The current July-August edition of the Foreign Service Journal carries a review written by Mark Wentling (Honduras 1967–69, Togo 1970–73; PC Staff/Togo, Gabon, Niger 1973–77) of The Great Surge: The Ascent of the Developing World by Steven Radelet (Western Samoa 1981-83).
Reviewed by Mark Wentling (Honduras 1967-69 & Togo 1970-73)
“Is the glass half-full or half-empty? Radelet’s ‘surge’ viewed from an African angle.”
I applaud Radelet for this fascinating book. I’m enriched by all the information marshalled to support his argument that the number of poor people in the world today is less than at any previous time in history. He quotes all pertinent sources; almost every sentence cites a key statistic or reference. His book is so chock full of facts and citations it’s a relief to read a sentence that puts a human face on the poor.
I agree that poverty has generally been reduced in developing countries. But, I fear that most African countries are being left behind as the gap between them and richer countries widens and the absolute number of people stuck in poverty remains stubbornly high. I hope Africa is not an exception to the amazing ‘surge’ Radelet describes, but much remains to be done before Africa’s poor join the higher income ranks. I note that 45 of the 109 countries cited are in Africa.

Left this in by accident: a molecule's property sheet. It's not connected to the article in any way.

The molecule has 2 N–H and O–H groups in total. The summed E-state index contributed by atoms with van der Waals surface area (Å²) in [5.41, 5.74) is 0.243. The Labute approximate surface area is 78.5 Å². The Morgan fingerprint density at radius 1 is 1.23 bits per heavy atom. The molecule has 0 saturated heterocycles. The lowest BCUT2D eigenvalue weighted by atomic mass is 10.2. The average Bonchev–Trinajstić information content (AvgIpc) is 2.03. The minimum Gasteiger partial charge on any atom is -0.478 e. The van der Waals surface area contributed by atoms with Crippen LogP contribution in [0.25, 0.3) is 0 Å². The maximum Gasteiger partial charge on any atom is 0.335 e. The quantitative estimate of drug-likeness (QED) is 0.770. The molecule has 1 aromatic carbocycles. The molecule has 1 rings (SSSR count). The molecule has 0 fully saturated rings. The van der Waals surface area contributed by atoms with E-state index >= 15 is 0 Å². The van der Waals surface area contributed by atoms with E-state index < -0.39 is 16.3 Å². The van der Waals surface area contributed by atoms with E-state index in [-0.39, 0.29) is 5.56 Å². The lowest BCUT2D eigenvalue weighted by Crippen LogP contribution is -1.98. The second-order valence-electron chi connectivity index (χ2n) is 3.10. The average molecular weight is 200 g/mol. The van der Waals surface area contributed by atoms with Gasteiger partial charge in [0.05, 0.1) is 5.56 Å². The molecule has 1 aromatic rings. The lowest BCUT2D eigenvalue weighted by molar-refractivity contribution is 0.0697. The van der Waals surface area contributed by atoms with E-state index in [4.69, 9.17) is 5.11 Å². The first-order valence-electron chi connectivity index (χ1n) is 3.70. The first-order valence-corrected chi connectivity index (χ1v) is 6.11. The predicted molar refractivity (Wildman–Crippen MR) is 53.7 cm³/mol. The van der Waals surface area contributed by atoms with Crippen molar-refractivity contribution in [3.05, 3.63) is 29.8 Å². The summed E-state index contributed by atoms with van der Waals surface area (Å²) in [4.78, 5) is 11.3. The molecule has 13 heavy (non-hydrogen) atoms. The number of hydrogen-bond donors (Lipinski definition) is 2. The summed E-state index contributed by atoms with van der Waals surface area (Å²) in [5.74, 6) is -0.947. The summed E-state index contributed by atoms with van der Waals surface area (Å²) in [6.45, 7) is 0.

I do not have access to Radelet’s plethora of resources. My case is simply based on my firsthand observations during over 40 years of doing development and humanitarian assistance work all over Africa. And, my focus is on rural Africa where 80% of Africans reside. When I compare the quality of life of today with what I recall from when I lived in a village in the early 1970s, I arrive at different conclusions. Sadly, I see most rural Africans as being worse off than their parents. Sure, they are living longer and they have clinics, schools and roads where there were none before, but they are struggling to survive. True, many Africans were so far down 30 years ago that they could go only statistically up.
They complain about many things. A big complaint is there are no jobs. They also complain about declining security. Many say life is too expensive and they have too many mouths to feed. Rising prices for basic essentials and reduced purchasing power stresses them. They do benefit from new technologies like cellphones and solar panels. Many are also more mobile because they possess motorbikes. But, these technologies have not made a dent in satisfying their basic needs. You still see too many people, particularly women, struggling to haul water and collect firewood.
The percentage of African children who are permanently stunted has remained woefully high for decades and there are now three times as many children than in 1970. Africa’s fast growing and youthful population are critical factors. Perhaps Africa’s central development challenge is its enduring high fertility rates. Also, of concern is the large gender gap. As long as African women can’t get ahead, Africa can’t get ahead.
Among Africa’s most formidable development challenges is the management of its agricultural, forest and pasture lands. Deforestation and land degradation are widespread. Average crop yields in Africa are well below those in the rest of the world. Top soil is vanishing. Ground water levels are dropping. It is difficult to build a rising standard of living when soil fertility levels are falling.